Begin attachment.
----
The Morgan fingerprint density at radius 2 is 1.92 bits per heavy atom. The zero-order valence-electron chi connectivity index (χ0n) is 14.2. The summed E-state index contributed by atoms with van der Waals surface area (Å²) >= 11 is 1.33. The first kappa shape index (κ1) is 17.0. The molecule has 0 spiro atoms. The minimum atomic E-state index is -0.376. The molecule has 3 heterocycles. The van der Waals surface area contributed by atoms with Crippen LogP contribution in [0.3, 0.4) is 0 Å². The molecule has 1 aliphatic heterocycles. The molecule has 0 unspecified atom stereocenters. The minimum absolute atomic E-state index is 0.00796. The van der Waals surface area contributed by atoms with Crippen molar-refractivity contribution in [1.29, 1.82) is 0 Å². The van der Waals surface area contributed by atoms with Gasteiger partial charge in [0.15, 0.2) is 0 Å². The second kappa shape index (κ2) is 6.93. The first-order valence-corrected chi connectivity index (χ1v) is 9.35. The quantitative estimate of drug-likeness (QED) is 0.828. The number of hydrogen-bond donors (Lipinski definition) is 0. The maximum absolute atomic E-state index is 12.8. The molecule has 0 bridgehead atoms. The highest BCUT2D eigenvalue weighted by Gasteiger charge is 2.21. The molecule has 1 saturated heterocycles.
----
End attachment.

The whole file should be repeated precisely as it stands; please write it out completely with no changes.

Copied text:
The Morgan fingerprint density at radius 2 is 1.92 bits per heavy atom. The zero-order valence-electron chi connectivity index (χ0n) is 14.2. The summed E-state index contributed by atoms with van der Waals surface area (Å²) >= 11 is 1.33. The first kappa shape index (κ1) is 17.0. The molecule has 0 spiro atoms. The minimum atomic E-state index is -0.376. The molecule has 3 heterocycles. The van der Waals surface area contributed by atoms with Crippen LogP contribution in [0.3, 0.4) is 0 Å². The molecule has 1 aliphatic heterocycles. The molecule has 0 unspecified atom stereocenters. The minimum absolute atomic E-state index is 0.00796. The van der Waals surface area contributed by atoms with Crippen molar-refractivity contribution in [1.29, 1.82) is 0 Å². The van der Waals surface area contributed by atoms with Gasteiger partial charge in [0.15, 0.2) is 0 Å². The second kappa shape index (κ2) is 6.93. The first-order valence-corrected chi connectivity index (χ1v) is 9.35. The quantitative estimate of drug-likeness (QED) is 0.828. The number of hydrogen-bond donors (Lipinski definition) is 0. The maximum absolute atomic E-state index is 12.8. The molecule has 0 bridgehead atoms. The highest BCUT2D eigenvalue weighted by Gasteiger charge is 2.21. The molecule has 1 saturated heterocycles.